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Sites and Settings Associated with

People Experiencing Homelessness

B73 COVID-19 - Procedural Guidance for DPH Staff



Sites and Settings Associated with People Experiencing Homelessness

Forms / Quick Links

  • COVID-19 Outbreak Form: Persons Experiencing Homelessness (PEH) Settings PDF
  • DPH PEH Data Collection Template Excel
  • COVID-19 Death Report Form PDF

REPORTING PROCEDURES

Outbreak Definitions:

Under Title 17, Section 2500, California Code of Regulations all suspected outbreaks are reportable.

Outbreak definitions are determined based on risk of transmission in particular sites, and are as follows:

Congregate and semi-congregate residential sites associated with PEH (i.e., shelters, encampments, single room occupancy housing or outdoor congregate areas):

At least one laboratory-confirmed case (symptomatic or asymptomatic) of COVID-19 has been identified in residents or staff

OR

A sudden increase of acute febrile respiratory illness (e.g. Fever measured or reported as >100.4° F and either a cough, sore throat, or shortness of breath, etc.) in the setting of community transmission of COVID-19 — a minimum of 2 Persons Under Investigation (PUI) in residents or staff within a 14-day period.

Non-congregate residential sites associated with PEH (i.e. Project Roomkey Hotels/Motels. This does NOT include apartment complexes with discrete units):

At least 3 or more cases and/or PUIs, and at least 1 of those must be a lab-confirmed case in either residents or staff, within a 14-day period.

Non-congregate, apartment-style residential sites associated with PEH (i.e SROs or domestic violence shelters for which the layout is discrete apartments):

At least 3 or more lab-confirmed cases from at least 3 different apartment units within a 14-day period.

Non-residential sites providing homeless services (i.e. hygiene centers, food distribution, case management or other services centers associated with PEH):

At least 3 or more laboratory-confirmed  cases (symptomatic or asymptomatic) of COVID-19 have been identified in staff or PEH utilizing services within a 14-day period.

 

Medical shelters for isolation of persons diagnosed or suspected of COVID-19 or for quarantine of contacts (IQ sites):

At least three confirmed cases of symptomatic or asymptomatic COVID-19 in staff within a 14-day period.

Residents are not included in the outbreak definition because they are there specifically for isolation or quarantine due to COVID-19.

Epidemiologic Data for Outbreaks

  1. Confirm etiology of outbreak using laboratory data. All symptomatic residents or staff are recommended to be tested for COVID-19.
  2. Determine the onset date of the outbreak. The onset date of the outbreak is the date of the first laboratory-confirmed case. Given the incubation period of SARS CoV2s is 14-days, the outbreak investigation should include investigation of cases occurring 14 days prior to onset date.
  3. If earlier cases are found, investigation of prior cases should continue until a first index case can be determined, and the  outbreak onset date should be updated to reflect the new findings.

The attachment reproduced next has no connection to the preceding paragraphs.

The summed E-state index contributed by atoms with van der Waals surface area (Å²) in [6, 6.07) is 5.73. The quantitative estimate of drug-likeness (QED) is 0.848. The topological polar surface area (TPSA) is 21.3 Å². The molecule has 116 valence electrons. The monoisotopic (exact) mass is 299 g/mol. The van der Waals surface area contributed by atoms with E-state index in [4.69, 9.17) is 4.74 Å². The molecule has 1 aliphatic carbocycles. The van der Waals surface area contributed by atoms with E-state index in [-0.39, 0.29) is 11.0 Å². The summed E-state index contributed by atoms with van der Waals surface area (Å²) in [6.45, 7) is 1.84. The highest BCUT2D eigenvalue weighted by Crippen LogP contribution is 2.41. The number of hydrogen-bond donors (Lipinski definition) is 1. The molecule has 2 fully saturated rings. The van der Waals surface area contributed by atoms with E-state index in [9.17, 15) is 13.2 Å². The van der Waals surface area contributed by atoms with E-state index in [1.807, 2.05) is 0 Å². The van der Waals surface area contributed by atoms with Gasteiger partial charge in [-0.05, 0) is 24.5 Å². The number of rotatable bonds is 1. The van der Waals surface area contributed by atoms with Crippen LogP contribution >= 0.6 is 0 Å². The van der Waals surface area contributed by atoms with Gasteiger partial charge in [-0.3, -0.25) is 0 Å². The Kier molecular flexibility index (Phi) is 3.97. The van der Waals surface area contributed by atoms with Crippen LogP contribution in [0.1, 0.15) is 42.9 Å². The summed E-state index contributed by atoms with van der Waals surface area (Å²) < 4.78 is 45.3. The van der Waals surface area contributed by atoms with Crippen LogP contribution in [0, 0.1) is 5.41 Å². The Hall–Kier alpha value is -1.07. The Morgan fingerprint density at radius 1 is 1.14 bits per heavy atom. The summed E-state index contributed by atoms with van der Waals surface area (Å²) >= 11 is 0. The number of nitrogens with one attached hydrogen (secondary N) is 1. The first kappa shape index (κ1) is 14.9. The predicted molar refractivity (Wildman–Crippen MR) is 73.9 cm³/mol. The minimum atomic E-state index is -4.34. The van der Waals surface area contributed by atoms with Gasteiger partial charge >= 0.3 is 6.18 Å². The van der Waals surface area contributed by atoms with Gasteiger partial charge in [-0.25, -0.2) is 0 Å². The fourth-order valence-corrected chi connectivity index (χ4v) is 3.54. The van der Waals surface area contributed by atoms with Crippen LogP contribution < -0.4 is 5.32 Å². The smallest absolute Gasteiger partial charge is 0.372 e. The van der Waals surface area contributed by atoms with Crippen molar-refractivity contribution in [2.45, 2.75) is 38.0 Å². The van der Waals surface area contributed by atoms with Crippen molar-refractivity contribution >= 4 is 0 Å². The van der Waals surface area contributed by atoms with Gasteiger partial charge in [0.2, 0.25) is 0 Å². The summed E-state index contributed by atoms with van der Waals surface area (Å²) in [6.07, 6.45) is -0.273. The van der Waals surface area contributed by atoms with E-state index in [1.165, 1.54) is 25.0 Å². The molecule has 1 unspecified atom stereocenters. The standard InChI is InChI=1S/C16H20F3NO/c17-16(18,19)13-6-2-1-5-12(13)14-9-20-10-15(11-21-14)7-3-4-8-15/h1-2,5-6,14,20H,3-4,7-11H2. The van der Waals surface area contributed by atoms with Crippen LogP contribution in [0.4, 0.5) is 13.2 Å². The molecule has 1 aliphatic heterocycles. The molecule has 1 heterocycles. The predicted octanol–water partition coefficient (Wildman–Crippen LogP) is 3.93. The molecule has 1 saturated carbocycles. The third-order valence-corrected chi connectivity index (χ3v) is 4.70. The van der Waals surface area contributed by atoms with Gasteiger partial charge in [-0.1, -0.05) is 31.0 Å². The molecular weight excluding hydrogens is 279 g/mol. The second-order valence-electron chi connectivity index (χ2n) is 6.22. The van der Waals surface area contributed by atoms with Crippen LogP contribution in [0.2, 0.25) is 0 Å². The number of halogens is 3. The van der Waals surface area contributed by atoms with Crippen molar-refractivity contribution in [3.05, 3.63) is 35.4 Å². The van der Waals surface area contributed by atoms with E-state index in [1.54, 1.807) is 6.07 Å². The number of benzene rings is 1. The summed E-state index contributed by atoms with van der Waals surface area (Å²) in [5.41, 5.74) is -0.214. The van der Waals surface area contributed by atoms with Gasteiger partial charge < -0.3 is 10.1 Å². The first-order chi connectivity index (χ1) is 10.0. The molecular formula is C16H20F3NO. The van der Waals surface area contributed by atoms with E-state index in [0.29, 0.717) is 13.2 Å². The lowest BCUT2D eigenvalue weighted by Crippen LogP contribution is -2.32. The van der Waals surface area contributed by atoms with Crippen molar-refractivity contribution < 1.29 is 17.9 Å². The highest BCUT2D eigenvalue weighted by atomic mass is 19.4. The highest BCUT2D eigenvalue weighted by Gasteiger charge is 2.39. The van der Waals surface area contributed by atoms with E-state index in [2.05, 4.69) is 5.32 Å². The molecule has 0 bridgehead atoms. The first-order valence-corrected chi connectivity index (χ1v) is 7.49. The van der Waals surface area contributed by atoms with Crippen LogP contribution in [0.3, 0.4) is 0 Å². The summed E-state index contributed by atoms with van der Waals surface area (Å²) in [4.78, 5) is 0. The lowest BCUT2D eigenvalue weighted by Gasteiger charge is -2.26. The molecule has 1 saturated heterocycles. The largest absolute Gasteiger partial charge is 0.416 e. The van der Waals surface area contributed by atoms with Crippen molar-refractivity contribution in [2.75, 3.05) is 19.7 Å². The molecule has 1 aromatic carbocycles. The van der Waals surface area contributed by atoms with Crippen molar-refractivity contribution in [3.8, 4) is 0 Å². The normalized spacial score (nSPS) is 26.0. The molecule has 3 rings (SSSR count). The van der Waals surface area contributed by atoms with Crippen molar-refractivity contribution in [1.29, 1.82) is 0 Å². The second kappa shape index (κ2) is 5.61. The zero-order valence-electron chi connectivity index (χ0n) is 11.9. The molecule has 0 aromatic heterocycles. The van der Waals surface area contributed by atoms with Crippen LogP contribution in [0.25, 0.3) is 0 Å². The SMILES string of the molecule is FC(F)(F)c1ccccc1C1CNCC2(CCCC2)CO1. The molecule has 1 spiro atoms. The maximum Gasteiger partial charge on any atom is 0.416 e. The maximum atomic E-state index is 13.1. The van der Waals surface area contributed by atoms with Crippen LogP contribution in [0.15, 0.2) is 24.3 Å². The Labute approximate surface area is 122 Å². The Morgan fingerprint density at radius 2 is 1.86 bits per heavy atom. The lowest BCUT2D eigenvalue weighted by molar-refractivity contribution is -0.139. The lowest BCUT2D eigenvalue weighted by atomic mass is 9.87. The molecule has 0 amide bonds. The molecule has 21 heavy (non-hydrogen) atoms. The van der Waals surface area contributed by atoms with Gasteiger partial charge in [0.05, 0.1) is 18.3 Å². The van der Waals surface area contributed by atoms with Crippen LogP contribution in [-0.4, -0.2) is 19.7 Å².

4. Complete the line list for the site (see Report Forms) after each round of testing, and final list prior to outbreak closure.
  5. It is important to include everyone who was exposed at the site on the line list, whether they are present on the date of testing or not, whether they agree to testing or not. Please consider infectious period of each case: 2 days before symptoms or test date if asymptomatic, through 10 days since symptoms started or test date if asymptomatic, AND 24 hours without fever. Once a case has been relocated to a medical shelter, exposure from that case can be considered ended on that date.
  6. Exposed people include residents, staff, and volunteers. For the purposes of outbreak management, volunteers will be considered staff.
  7. Assessment of refusal of testing numbers is only possible with complete line lists.
  8. The line list information includes identifying information for exposed people, demographics, location information, entry and exit dates, and health information including vaccination status. Please refer to the line list and accompanying instructions on the line list.
  9. Note dates of entry and exit of residents and staff in and out of the facility during the outbreak period.
  10. Obtain site floor plan, if appropriate.
  11. Maintain surveillance for new cases until no new cases for at least 2 weeks from last exposure. Last exposure refers to the last date a person with COVID-19 was at the site while infectious.
  12. If a new case or symptomatic person is identified within two incubation periods (i.e. 28 days) of the date that the last symptomatic or lab confirmed case was identified, then outbreak investigation will be re-opened for further investigation of epi linkages and ongoing transmission.
  13. Ensure epidemiologic data documented in IRIS and in line lists are consistent. Upload forms and line lists into IRIS.
  14. Complete COVID-19 OUTBREAK FORM: CONGREGATE RESIDENTIAL SETTINGS form at the conclusion of investigation (see Report Forms).
  15. Create an epi-curve, by date of onset. Only put those that meet the case definition on the epi-curve. (Optional, but recommend for complicates or extensive outbreaks)

CONTROL OF CASES & CONTACTS

Cases

Mask PUI/confirmed case(s). Rapidly separate PUI or case whenever possible into a separate sick area that is isolated from the rest of the facility (ideally in an area with an accessible designated bathroom) or to a medical shelter site (IQ site). All PUIs should be tested for COVID.

PUI/cases who are staff should be directed to go home right away.

If ill person has severe symptoms, call 911. Notify emergency medical staff and the receiving healthcare facility of COVID suspicion.

Follow Droplet and Contact precautions in addition to Standard Precautions for all interactions:

    1. Maintain 6 feet or greater distance.
    2. Perform hand hygiene for at least 20 seconds before and after all patient contact, contact with potentially infectious material, and before putting on and after removing PPE, including gloves. If soap and water are not available, use alcohol-based hand sanitizer that contains at least 60% alcohol.
    3. Wear a surgical mask or higher level of protection, eye protection (e.g., goggles, face shield), gloves, and fluid resistant gown as needed, depending on the planned interaction.